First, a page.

The card-check provision would have allowed unions to organize employees and begin representing them as soon as a majority of employees signed cards saying they wanted a union. Under current law, unions generally form following secret-ballot elections.
Even though the Democrats hold a 60-40 majority in the Senate, several moderate Democrats opposed the card check provision as depriving workers of the right to vote. By abandoning the card check, Democrats have all but assured the passage of some modified form of EFCA this term.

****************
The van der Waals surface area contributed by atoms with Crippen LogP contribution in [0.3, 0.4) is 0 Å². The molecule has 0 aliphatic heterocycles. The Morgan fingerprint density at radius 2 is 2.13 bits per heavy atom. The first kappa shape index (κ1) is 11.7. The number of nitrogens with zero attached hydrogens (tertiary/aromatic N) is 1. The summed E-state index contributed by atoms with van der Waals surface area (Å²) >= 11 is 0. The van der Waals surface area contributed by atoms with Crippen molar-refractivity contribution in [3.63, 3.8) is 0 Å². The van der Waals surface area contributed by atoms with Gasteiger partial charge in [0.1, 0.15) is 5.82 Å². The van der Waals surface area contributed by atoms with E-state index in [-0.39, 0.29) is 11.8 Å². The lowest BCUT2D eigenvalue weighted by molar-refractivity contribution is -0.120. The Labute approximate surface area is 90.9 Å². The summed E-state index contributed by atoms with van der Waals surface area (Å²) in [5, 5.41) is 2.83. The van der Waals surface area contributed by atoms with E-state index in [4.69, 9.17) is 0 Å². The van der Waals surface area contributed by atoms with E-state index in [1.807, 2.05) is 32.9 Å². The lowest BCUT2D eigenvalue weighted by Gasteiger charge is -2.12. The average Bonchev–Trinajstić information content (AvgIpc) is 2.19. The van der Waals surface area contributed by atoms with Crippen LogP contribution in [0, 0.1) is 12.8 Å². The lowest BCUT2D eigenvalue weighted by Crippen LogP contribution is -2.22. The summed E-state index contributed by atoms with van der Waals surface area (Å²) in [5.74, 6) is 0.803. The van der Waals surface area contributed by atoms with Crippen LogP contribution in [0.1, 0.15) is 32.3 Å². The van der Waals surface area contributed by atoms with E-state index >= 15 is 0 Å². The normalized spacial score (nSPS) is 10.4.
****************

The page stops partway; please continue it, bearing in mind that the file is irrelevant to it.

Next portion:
So if card check is out, what will the bill look like? A revised EFCA will replace the card check with faster election periods, giving employers less time to actively campaign against unionization efforts. Even with an apparently watered-down version of EFCA on the way, employers should be prepared to face a radically different set of federal labor laws as soon as January 1, 2010. The Stoel Rives World of Employment will continue to keep an eye on EFCA and bring you updates as they occur.